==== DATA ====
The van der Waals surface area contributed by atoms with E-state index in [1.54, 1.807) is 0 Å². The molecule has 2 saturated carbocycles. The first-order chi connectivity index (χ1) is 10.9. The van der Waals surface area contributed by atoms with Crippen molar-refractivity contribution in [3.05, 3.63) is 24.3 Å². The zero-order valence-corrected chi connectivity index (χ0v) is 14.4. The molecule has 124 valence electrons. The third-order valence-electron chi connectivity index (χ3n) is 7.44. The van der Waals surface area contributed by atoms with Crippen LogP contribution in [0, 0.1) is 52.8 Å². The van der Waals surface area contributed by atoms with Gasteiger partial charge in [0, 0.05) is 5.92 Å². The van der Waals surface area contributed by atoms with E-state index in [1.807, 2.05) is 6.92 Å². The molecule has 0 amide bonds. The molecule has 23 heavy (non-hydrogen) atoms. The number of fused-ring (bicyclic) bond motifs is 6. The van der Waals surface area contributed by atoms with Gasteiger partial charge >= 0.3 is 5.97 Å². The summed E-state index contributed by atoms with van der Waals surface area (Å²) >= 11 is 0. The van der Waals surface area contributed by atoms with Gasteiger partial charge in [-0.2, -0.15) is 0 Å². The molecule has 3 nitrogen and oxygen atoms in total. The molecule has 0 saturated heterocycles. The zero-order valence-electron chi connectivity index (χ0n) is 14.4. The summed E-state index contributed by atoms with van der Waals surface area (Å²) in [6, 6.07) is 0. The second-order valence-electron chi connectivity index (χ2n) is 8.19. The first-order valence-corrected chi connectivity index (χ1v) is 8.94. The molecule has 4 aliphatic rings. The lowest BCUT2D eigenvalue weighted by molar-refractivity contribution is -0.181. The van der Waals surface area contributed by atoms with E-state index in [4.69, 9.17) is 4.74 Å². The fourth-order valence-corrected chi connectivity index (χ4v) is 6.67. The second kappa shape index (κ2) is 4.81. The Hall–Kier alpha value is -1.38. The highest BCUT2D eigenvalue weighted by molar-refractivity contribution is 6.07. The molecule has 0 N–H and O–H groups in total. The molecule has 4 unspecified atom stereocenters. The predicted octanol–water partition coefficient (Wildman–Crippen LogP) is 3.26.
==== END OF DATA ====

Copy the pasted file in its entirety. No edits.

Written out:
The van der Waals surface area contributed by atoms with E-state index in [1.54, 1.807) is 0 Å². The molecule has 2 saturated carbocycles. The first-order chi connectivity index (χ1) is 10.9. The van der Waals surface area contributed by atoms with Crippen molar-refractivity contribution in [3.05, 3.63) is 24.3 Å². The zero-order valence-corrected chi connectivity index (χ0v) is 14.4. The molecule has 124 valence electrons. The third-order valence-electron chi connectivity index (χ3n) is 7.44. The van der Waals surface area contributed by atoms with Crippen LogP contribution in [0, 0.1) is 52.8 Å². The van der Waals surface area contributed by atoms with Gasteiger partial charge in [0, 0.05) is 5.92 Å². The van der Waals surface area contributed by atoms with E-state index in [1.807, 2.05) is 6.92 Å². The molecule has 0 amide bonds. The molecule has 23 heavy (non-hydrogen) atoms. The number of fused-ring (bicyclic) bond motifs is 6. The van der Waals surface area contributed by atoms with Gasteiger partial charge >= 0.3 is 5.97 Å². The summed E-state index contributed by atoms with van der Waals surface area (Å²) >= 11 is 0. The van der Waals surface area contributed by atoms with Gasteiger partial charge in [-0.2, -0.15) is 0 Å². The molecule has 3 nitrogen and oxygen atoms in total. The molecule has 0 saturated heterocycles. The zero-order valence-electron chi connectivity index (χ0n) is 14.4. The summed E-state index contributed by atoms with van der Waals surface area (Å²) in [6, 6.07) is 0. The second-order valence-electron chi connectivity index (χ2n) is 8.19. The first-order valence-corrected chi connectivity index (χ1v) is 8.94. The molecule has 4 aliphatic rings. The lowest BCUT2D eigenvalue weighted by molar-refractivity contribution is -0.181. The van der Waals surface area contributed by atoms with E-state index in [4.69, 9.17) is 4.74 Å². The fourth-order valence-corrected chi connectivity index (χ4v) is 6.67. The second kappa shape index (κ2) is 4.81. The Hall–Kier alpha value is -1.38. The highest BCUT2D eigenvalue weighted by molar-refractivity contribution is 6.07. The molecule has 0 N–H and O–H groups in total. The molecule has 4 unspecified atom stereocenters. The predicted octanol–water partition coefficient (Wildman–Crippen LogP) is 3.26.